Standard definition content was never going to fare well on a set this size, but the UE55D8000 does its best to clean up the picture, with images neither too smudgy when scaled nor as sharp as we’d have liked. It’s more than watchable, but HD viewing sees this screen working at its best.
3D viewing on the UE55D8000 is up there with the best we’ve ever seen from an LCD, with only minimal crosstalk. The glasses, incredibly light and comfortable, do little to dim the colour vibrancy or brightness of 3D images too. As a result, there is a better sense of depth given to the images produced. Get as close to the telly as you can for the best possible experience, and take particular care to avoid facing ambient light sources when wearing the specs as it can cause an annoying flicker effect.
However, the TV ships with just one pair of 3D glasses, which considering that the set costs around the £2,500 mark, seems a bit cheap on Samsung’s behalf. Employing Active Shutter technology, the glasses require a CR2025 button battery per pair, good for around 70 hours of 3D viewing.
Sound quality from the set was surprisingly good for a flatscreen; given the 55 inch size, you get good stereo separation for example. Dialogue too was clear and a surprising amount of bass emanates from the slim set. It’s still however not a patch on the audio quality we once were used to on bulkier CRT TVs, and considering the money being spent on premium TVs of this nature, we’d like to see more effort in this department.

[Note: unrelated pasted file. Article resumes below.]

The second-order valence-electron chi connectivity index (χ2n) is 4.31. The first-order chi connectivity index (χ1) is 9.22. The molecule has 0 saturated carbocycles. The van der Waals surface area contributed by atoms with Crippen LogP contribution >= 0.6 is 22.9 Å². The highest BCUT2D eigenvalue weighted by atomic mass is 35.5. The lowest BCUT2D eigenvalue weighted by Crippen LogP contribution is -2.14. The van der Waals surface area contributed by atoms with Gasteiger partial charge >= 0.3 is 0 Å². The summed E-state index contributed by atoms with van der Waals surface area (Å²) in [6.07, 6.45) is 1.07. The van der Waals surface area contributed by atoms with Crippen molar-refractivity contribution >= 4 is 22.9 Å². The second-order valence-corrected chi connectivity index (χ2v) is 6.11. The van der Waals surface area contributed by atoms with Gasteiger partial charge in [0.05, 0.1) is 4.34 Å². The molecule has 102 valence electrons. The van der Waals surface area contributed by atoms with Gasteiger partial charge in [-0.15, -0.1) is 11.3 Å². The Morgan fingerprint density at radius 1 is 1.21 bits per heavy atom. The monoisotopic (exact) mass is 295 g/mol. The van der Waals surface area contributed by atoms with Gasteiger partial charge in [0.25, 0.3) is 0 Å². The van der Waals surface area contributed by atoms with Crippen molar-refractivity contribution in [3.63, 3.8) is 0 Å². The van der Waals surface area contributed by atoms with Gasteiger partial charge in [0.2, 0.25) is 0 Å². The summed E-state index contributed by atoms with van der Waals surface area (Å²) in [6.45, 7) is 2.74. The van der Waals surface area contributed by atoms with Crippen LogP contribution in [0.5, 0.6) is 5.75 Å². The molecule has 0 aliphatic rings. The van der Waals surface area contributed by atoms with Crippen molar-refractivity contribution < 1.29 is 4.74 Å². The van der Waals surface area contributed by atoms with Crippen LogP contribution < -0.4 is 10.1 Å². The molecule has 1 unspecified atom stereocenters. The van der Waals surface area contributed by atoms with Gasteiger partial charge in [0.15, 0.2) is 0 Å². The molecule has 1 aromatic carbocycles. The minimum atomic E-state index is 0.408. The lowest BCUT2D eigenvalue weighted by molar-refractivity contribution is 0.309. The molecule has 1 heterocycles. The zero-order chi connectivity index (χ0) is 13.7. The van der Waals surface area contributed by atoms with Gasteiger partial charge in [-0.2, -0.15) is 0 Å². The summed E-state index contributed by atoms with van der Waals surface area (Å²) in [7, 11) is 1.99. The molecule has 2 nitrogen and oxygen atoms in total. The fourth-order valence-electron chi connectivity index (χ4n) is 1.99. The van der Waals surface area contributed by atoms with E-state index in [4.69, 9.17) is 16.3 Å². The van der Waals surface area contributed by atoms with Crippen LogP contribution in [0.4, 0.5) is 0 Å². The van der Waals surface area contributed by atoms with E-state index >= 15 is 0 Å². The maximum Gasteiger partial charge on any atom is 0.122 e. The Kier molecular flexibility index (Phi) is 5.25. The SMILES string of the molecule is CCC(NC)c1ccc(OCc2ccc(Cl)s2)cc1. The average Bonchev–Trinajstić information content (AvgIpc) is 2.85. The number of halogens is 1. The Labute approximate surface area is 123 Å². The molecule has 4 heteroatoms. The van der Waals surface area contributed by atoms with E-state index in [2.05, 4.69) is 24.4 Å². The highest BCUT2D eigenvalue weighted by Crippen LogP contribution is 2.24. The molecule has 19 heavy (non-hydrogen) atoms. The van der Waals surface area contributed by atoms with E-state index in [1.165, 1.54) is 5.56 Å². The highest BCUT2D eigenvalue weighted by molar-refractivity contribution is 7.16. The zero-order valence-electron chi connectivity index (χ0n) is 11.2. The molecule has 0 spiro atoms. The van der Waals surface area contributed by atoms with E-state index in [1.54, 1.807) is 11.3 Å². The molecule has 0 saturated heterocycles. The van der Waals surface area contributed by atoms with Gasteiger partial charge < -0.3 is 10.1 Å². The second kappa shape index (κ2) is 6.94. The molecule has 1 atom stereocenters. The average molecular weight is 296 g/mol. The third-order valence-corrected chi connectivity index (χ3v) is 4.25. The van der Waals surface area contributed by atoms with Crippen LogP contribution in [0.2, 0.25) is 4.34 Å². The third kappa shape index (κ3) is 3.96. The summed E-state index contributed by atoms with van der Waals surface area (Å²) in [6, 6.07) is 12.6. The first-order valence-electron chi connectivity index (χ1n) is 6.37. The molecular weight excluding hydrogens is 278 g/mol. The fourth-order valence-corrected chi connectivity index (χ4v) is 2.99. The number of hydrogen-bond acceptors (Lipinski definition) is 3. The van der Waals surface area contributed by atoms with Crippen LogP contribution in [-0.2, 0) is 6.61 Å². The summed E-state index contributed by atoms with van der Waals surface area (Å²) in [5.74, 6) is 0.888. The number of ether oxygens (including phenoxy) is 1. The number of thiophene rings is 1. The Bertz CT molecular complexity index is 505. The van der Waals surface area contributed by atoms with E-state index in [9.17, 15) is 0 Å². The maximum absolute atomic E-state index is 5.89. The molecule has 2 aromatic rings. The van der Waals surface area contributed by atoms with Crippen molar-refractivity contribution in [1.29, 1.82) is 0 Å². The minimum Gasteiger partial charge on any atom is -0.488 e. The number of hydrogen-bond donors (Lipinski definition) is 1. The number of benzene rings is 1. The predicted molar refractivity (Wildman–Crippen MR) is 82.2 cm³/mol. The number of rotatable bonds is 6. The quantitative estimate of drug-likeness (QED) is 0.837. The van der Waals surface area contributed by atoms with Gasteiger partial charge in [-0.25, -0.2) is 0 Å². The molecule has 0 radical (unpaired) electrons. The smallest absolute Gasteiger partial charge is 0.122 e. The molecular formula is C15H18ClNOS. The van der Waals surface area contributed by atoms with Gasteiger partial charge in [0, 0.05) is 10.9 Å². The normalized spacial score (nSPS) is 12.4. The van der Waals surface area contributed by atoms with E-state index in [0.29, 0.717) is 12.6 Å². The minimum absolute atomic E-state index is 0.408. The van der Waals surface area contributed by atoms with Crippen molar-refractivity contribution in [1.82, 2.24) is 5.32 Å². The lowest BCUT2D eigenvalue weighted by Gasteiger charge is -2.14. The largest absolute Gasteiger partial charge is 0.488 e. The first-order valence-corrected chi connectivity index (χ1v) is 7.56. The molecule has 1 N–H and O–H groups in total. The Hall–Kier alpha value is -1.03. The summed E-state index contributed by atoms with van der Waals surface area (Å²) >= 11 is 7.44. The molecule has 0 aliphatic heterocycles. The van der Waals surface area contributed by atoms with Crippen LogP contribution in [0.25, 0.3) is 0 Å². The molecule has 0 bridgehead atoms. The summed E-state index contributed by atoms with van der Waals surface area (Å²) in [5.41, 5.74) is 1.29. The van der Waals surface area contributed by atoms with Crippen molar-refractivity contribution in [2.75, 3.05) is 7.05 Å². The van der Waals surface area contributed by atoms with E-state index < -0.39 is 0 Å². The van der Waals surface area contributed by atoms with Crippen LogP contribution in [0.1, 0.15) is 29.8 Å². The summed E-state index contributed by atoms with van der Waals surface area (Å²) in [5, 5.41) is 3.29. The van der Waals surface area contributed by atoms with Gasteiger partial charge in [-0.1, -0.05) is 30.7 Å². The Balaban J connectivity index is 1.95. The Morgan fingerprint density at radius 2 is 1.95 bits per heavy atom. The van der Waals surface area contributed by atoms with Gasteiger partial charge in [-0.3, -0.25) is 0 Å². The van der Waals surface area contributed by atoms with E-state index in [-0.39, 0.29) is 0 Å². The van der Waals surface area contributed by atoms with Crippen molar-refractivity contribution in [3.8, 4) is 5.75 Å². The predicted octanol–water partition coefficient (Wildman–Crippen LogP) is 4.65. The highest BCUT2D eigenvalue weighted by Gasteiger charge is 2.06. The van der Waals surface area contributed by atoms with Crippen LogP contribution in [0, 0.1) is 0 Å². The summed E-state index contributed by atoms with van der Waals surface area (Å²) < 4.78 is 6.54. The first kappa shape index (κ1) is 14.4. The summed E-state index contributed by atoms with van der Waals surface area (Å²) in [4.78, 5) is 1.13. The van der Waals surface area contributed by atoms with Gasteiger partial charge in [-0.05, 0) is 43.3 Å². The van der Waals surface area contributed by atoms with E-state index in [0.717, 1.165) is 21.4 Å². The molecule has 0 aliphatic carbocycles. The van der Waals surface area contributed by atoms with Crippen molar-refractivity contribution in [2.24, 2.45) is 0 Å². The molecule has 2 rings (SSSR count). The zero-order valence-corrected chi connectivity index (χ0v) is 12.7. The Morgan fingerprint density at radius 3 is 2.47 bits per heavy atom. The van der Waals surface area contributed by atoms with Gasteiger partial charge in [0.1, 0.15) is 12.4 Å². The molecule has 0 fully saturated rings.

Smart Hub and Media Playback
Putting the built-in Wi-Fi connectivity to excellent use is the Smart Hub, the online app and internet portal evolved from Samsung’s previous Internet@TV offering. It also acts as the area to manage media playback from external sources, be that video, photo or music content stored on a USB drive or accessed via DLNA networking.
As well as offering a fully open web browser based on the Flash-enabled WebKit engine, there’s well over 30 apps available through the Smart Hub, from VOD services like LoveFilm, iPlayer, YouTube and Vimeo to social networks such as Twitter and Facebook. The increased focus on web-based video necessitates the need for a search tool, which cleverly trawls all available sources for trailers, information and even Facebook film fan pages. There’s even a handful of app games including Texas Hold Em and Sudoko, all controlled by the remote.
We had no problem playing back all sorts of video files from a USB stick alongside photos and music, be they in HD or SD formats. DLNA networking was just as easy to set up. Plugging in a USB drive to the port marked HDD also allows for Freeview HD and Freesat HD programs to be recorded and viewed at a later date.
Overall, the Smart Hub is a great success. Consolidating media playback and web connectivity into one place is a sensible and clean way of presenting the content, while the colourful visual interface is intuitive too.
The UE55D8000 is, without doubt, the finest 3D TV we’ve yet tested at Tech Digest. From the slim and silky silver design of the set, to its crisp HD images, right the way through to its comfortable 3D specs and vibrant depth-filled images, it’s a joy to watch. As ever, the speakers were a little disappointing for the money spent here, but it’s sadly a concession we’ve come to expect when reviewing a flatscreen TV. If you’ve got the £2,500 or thereabouts it’s going to cost to buy this thing, you’ve likely got a dedicated home cinema sound system to go with it anyway. All in all, if money is no option, this TV should be at the top of your tech shopping list.
By Gerald Lynch | April 20th, 2011